Hungry people illustrate Labor Day message

Epiphany parishioner Lynn Wilbar, right, passed out food to people in need at a Dare to Care mobile pantry Sept. 4.

Record Assistant Editor

The United States bishops’ Labor Day message characterizes the nation’s unemployment rate — and resulting poverty — as “a serious economic and moral failure.”

The statement calls for an “economic renewal that places workers and their families at the center of economic life and creates enough decent jobs for everyone who can work.”

“We seek an economy that serves the person rather than the other way around,” the statement says.

The bishops’ message came to life on Tuesday, Sept. 4, outside Holy Name Church in South Louisville where about 180 people lined up to receive food from Dare to Care. The line included elderly women and men, able-bodied people earning less than a living wage and disabled people of all ages who struggle to feed themselves and their families.

Dare to Care — which distributed more meals than it ever has before in the last fiscal year — offers a mobile food pantry on the first and third Tuesday of each month at Holy Name. It is one of 16 such sites in Louisville.

One woman standing in the line said she’s 75-years-old and works two days a week to supplement her social security income. She said she would work more but can’t find another job. She declined to give her name, but added that Dare to Care’s mobile pantry, “is wonderful. It keeps you from running completely out. It really helps.”

Another woman and her husband, married for nearly 30 years, said they both lost longtime jobs within a few months of each other in 2009. The woman, who declined to give their names, works at a fast food restaurant now, but doesn’t earn enough to pay their bills.

“I lost my house, my car, everything. I lost the American dream,” her husband said. The couple also added that they have just been evicted from their apartment and noted their landlord receives food from Dare to Care, too.

Volunteers from the Church of the Epiphany organized the mobile pantry on Tuesday. They handed out large bags of M&Ms, heads of cabbage, sweet potatoes, carrots and microwave dinners — items donated to Dare to Care.

“We come down here every other week,” said Jim Luebbers, one of more than a dozen volunteers from Epiphany. “We feed about 200 people.”

The church has organized this Dare to Care pantry since it was established four years ago in response to increased need in the area.

Dare to Care offers 40 similar food giveaways each month around Louisville and Southern Indiana, said Stan Siegwald, Dare to Care spokesman.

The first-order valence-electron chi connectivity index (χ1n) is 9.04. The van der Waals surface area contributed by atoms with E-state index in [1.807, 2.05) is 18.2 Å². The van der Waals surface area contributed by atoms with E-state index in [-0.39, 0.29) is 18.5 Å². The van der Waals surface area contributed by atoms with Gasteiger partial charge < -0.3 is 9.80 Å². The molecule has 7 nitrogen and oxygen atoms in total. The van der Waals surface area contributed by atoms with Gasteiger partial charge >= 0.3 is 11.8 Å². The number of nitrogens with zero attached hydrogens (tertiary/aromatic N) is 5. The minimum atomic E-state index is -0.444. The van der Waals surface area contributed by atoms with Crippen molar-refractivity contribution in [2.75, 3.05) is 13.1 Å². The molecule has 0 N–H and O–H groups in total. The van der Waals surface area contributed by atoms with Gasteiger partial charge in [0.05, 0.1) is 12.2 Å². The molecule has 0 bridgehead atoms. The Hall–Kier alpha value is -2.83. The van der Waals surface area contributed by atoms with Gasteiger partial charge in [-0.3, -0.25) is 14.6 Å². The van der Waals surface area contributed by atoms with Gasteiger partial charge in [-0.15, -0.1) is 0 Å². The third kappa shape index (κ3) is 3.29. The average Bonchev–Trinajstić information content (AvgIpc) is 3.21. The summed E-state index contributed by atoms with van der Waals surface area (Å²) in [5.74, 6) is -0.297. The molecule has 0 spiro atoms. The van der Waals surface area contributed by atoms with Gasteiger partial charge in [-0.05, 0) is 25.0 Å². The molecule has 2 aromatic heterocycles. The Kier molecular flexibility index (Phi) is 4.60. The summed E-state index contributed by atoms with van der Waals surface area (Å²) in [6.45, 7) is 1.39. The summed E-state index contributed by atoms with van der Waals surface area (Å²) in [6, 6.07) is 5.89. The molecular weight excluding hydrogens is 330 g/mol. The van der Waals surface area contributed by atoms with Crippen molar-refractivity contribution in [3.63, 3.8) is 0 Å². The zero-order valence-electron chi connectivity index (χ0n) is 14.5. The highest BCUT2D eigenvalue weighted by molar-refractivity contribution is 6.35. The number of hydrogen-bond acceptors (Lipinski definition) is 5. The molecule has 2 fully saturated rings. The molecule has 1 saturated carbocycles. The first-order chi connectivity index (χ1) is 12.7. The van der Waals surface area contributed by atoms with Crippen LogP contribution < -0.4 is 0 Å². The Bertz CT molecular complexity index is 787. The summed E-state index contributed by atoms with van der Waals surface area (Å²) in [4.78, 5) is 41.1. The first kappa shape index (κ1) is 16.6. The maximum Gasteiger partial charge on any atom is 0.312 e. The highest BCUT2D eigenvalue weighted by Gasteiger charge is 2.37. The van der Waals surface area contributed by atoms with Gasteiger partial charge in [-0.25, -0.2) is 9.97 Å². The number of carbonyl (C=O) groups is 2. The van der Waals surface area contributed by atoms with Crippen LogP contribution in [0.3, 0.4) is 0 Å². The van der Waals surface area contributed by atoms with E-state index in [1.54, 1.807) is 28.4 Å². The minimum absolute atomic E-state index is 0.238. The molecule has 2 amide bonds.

Eleven of them are conducted at six Catholic churches or agencies. Among those sites are Holy Name, St. Bartholomew Church in Buechel, St. Augustine Church just west of downtown Louisville, Blessed Theresa of Calcutta Church in Fairdale, the St. Cecilia campus of Good Shepherd Church in Portland and the Catholic Enrichment Center in West Louisville.

Mobile pantries have grown rapidly in the last several years, said Siegwald. And Dare to Care established eight new mobile pantry sites similar to the one at Holy Name just in the last fiscal year, according to the agency’s newsletter.

In the past, mobile pantries were used in rural areas where there were fewer traditional food pantries, Siegwald noted. But in recent years, they’ve been used in urban areas to supplement traditional food pantries overwhelmed by a rise in need. They also offer Dare to Care a quick way to distribute fresh produce, he said.

The area around Holy Name, which includes Churchill Downs, “has seen a huge spike in economic distress over the last several years,” Siegwald said.

“The unemployment rate is high,” he said. The Bureau of Labor Statistics reported in August that national unemployment stood at 8.3 percent in July, and has remained near that rate for most of 2012.

“People who are re-employed are re-employed at a lower wage level than before,” Siegwald explained. “And I think we’re finding families who come to us in a tough spot, those tough spots are lasting longer. Five years ago, it took a family six to eight weeks to get back on their feet. It’s taking longer to get back into a healthy position financially.”

Volunteers, at left, from Church of the Epiphany gave cabbage and other items to people struggling to make ends meet during Dare to Care’s bi-monthly mobile pantry at Holy Name Church Sept. 4.
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